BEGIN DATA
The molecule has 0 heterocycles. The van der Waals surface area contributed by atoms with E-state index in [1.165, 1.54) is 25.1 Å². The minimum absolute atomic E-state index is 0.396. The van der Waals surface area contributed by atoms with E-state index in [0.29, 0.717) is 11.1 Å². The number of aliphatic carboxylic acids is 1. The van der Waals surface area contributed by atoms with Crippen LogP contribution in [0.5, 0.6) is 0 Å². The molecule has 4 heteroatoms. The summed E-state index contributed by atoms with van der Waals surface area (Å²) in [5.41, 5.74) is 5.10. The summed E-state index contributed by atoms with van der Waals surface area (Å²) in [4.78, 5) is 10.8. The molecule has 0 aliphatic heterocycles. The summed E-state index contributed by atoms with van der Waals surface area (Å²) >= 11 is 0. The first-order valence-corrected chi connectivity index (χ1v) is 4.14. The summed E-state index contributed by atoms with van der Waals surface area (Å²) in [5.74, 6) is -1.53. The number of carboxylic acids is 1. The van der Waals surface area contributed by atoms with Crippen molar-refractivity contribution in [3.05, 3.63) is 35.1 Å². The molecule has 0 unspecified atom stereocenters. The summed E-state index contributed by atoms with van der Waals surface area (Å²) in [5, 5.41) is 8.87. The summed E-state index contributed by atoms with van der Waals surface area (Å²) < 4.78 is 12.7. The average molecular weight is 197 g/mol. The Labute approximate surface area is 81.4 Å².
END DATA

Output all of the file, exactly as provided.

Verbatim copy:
The molecule has 0 heterocycles. The van der Waals surface area contributed by atoms with E-state index in [1.165, 1.54) is 25.1 Å². The minimum absolute atomic E-state index is 0.396. The van der Waals surface area contributed by atoms with E-state index in [0.29, 0.717) is 11.1 Å². The number of aliphatic carboxylic acids is 1. The van der Waals surface area contributed by atoms with Crippen LogP contribution in [0.5, 0.6) is 0 Å². The molecule has 4 heteroatoms. The summed E-state index contributed by atoms with van der Waals surface area (Å²) in [5.41, 5.74) is 5.10. The summed E-state index contributed by atoms with van der Waals surface area (Å²) in [4.78, 5) is 10.8. The molecule has 0 aliphatic heterocycles. The summed E-state index contributed by atoms with van der Waals surface area (Å²) >= 11 is 0. The first-order valence-corrected chi connectivity index (χ1v) is 4.14. The summed E-state index contributed by atoms with van der Waals surface area (Å²) in [5.74, 6) is -1.53. The number of carboxylic acids is 1. The van der Waals surface area contributed by atoms with Crippen molar-refractivity contribution in [3.05, 3.63) is 35.1 Å². The molecule has 0 unspecified atom stereocenters. The summed E-state index contributed by atoms with van der Waals surface area (Å²) in [5, 5.41) is 8.87. The summed E-state index contributed by atoms with van der Waals surface area (Å²) < 4.78 is 12.7. The average molecular weight is 197 g/mol. The Labute approximate surface area is 81.4 Å².